What follows below (used by permission) is the homily delivered at a Celebration of Life Service last year for Eric Watson. The included pictures were graciously provided by Eric's wife, Gail who included these comments:
"The first was taken on Fathers Day before he died. The next ones are my Eric . He was given 7-9 months in January of 2009 and lived his life for five years more . Never complaining or asking why me. Thank you again. And hope the reunion is successful."
ROBERT ERIC WATSON
Celebration of Life Service
1 Cor. 13:1-13
June 7, 2014
Good morning. Thank you for being here to honor and celebrate the life of Robert Eric Watson.
At the outset, it's rarely easy to adequately describe someone's life in a funeral homily. That's because most people have complex personalities and because we each regard people differently. How I view someone may be totally different than how you regard that same person. While I may praise someone, you may not have such a high regard for this person. That's why a preacher is always doing a balancing act when he or she gets in the pulpit to describe the narrative of one's life.
However, Eric made the job easy for me. I had no problem coming up with a theme that does justice to his memory. Simply stated, Eric was a good and "gentle" man. Now here in the South we might say he was a "good old boy," or a "fine fellow." However, a Yiddish term came to mind that to me best describes Eric. Eric was a mensch. A mensch is a person of integrity. A mensch is someone to admire and emulate. In short, a mensch is a stand-up guy. Leo Rosten in his book, The New Joys of Yiddish, said the "key to being 'a real mensch' is to be an upright, honorable, and decent person."
I'd like to talk briefly about the genesis of this stand-up guy and then describe why Eric was a mensch. Robert Eric Watson was born in Pana, Illinois on February 8, 1949. His family moved around some in his early years but finally settled in Huntsville, Alabama when he was about twelve. Following his graduation from Lee High School in 1967, Eric attended Jacksonville State University. While at Jacksonville State, he met his future wife Gail. She said she'll never forget that first meeting. She was moving into her dormitory at the time and saw this guy wearing a pink Jacksonville State jersey. Apparently it had faded from washing. Only a true mensch would proudly wear pink in public.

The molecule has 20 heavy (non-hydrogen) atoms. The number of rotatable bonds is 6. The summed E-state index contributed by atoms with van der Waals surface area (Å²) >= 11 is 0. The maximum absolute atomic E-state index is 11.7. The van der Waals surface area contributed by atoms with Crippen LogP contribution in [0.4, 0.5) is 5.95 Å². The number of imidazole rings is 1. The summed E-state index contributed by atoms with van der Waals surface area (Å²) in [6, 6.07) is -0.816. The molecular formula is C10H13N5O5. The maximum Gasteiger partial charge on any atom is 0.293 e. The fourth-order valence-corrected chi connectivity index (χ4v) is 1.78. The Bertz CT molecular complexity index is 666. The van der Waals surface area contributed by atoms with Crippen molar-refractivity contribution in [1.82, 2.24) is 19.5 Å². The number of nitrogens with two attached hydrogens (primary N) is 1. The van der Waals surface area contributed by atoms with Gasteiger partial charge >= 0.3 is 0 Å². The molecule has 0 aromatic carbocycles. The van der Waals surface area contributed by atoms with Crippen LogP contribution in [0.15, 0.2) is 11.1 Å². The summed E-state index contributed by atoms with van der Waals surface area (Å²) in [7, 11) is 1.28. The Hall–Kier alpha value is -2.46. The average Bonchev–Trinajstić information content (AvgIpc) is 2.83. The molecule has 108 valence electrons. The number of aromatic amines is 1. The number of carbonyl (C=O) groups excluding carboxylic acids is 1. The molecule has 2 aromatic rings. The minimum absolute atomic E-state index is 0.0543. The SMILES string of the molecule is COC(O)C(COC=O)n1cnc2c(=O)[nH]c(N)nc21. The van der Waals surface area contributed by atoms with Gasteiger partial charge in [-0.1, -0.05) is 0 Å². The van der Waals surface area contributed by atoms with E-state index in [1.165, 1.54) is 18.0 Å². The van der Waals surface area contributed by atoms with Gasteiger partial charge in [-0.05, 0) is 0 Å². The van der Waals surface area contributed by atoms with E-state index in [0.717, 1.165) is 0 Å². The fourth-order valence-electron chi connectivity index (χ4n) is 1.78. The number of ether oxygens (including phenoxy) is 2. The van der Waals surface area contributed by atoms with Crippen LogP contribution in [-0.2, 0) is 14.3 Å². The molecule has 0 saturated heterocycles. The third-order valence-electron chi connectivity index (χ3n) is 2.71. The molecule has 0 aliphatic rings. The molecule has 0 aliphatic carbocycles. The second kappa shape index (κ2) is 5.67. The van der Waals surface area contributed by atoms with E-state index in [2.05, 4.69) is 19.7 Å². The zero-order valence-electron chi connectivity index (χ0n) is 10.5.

Gail said their first date was an eye-opening experience for her. For starters, Eric cooked supper for her. It surprised her to learn this young man was so practical. Even more surprising was how immaculate his apartment was. She said it was clean and neat with everything in its proper place. So not only was Eric a mensch, he was an obsessive-compulsive mensch!
Gail and Eric soon became a couple and developed a loving relationship. Interestingly, Eric never asked Gail to marry him. While attending a friend's wedding, someone asked Gail when she and Eric were going to get married. Gail said, "in November." To this Eric replied, "okay," and they did.
Following graduation from college, Eric went to work at Bud's Menswear in Oxford, Alabama. He eventually transferred to the stores in Huntsville and finally in Mobile. He later worked for an engineering firm in Huntsville until he transitioned into the telecommunications industry. He worked in telecommunications for the next twenty-four years. It was that work that brought him to Loxley, Alabama in 1996.